There are heaps of materials out there to help mums-to-be cope with the unfamiliarity of pregnancy, childbirth and their journey to motherhood. Here’s an essential guide for new dads to know more about pregnancy and some suggestions on how to keep you and your partner fit and healthy.

Finding out you’re going to be a dad is big news! Take some time to digest this news and get clear about your feelings. Think about what becoming a dad means to you. You might have mixed feelings about the changes ahead but that’s normal. Finding out what to expect can help. Discuss your thoughts about being a dad with your partner/friend/someone who’s been there/family member.

In the early weeks of pregnancy, your partner can feel tired or sick. She’s expending a lot of energy building a baby’s body, so it’s common if all she might want to do is sleep. Her senses are heightened, so certain smells and taste might make her nauseous. Her hormones are raging, so she might be easily irritable about things that may seem minor. Take comfort knowing that morning sickness is usually over by week 14 and her energy level will most likely resume then too.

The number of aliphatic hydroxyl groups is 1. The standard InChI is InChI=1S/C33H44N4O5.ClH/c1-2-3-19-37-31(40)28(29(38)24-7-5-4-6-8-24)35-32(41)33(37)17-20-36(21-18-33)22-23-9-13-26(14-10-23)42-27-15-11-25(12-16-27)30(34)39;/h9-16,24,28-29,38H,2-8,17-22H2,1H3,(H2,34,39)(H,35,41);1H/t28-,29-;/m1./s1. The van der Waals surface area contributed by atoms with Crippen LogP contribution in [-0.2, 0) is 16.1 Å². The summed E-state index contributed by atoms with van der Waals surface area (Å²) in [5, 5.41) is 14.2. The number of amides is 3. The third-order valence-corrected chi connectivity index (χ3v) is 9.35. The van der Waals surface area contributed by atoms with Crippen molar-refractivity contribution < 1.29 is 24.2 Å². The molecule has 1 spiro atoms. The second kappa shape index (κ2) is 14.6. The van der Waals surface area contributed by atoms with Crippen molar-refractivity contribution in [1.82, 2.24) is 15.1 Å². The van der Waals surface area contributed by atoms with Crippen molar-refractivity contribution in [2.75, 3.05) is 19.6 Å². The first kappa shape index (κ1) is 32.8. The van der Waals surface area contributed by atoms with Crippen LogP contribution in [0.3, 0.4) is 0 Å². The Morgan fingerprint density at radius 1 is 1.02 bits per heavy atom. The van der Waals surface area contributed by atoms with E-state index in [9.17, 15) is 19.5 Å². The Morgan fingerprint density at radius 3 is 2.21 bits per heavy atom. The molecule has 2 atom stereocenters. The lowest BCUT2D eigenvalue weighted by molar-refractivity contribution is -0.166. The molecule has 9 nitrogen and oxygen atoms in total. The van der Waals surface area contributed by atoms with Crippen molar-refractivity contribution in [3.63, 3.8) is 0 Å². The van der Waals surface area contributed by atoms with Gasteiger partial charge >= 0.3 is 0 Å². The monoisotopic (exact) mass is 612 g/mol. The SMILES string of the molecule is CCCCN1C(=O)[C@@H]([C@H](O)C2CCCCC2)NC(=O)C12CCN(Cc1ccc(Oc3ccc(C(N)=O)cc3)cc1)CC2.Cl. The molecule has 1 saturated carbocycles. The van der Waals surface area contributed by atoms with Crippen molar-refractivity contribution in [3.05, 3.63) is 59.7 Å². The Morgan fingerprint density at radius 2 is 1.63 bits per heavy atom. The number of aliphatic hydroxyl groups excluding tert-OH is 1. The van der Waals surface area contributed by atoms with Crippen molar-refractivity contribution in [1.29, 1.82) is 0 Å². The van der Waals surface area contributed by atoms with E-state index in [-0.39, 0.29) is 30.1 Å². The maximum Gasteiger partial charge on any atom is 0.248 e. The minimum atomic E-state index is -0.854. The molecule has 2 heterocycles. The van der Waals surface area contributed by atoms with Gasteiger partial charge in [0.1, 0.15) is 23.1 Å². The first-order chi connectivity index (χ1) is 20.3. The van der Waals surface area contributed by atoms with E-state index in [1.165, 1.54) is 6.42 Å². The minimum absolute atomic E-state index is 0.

You may feel rejected if she doesn’t want to be intimate, which is common in pregnancy, it varies from woman to woman. Be mindful that her breasts may be very tender in the early weeks and she is feeling very fatigued.

It’s also the time to be making decisions on your obstetrician and choosing a hospital. If you have a particular obstetrician in mind, give them a call to make an appointment.

The choice of where you have your baby can have a big impact on your partner’s birth experience. If you want your partner to have a longer support from midwives and physiotherapists to help her recover in the best possible way, a private hospital is able to provide this level of service as you relax and bond with your new family.

Things that you can do:

  • Go the extra mile by helping around the house – whip up dinner, do the dishes, take the trash out, do the laundry. She’s growing a whole person inside her so she’s going to need your help to look after her.
  • If certain smells and tastes make her sick, you might want to do the cooking. If you are, make sure she’s eating healthily. You’ll want to pass the nutrients on to your child. Be sure to wash all fruits and vegetables and make sure you meats all the way through. Food poisoning can have dangerous consequences for the baby.
  • Offer to accompany your partner for doctor visits and for her first scan. If she is worried about anything, be sure to talk it through.
  • Even if all she wants to do is lie on the couch, encourage her to take a short stroll around the neighbourhood with you. This can help give her a lift.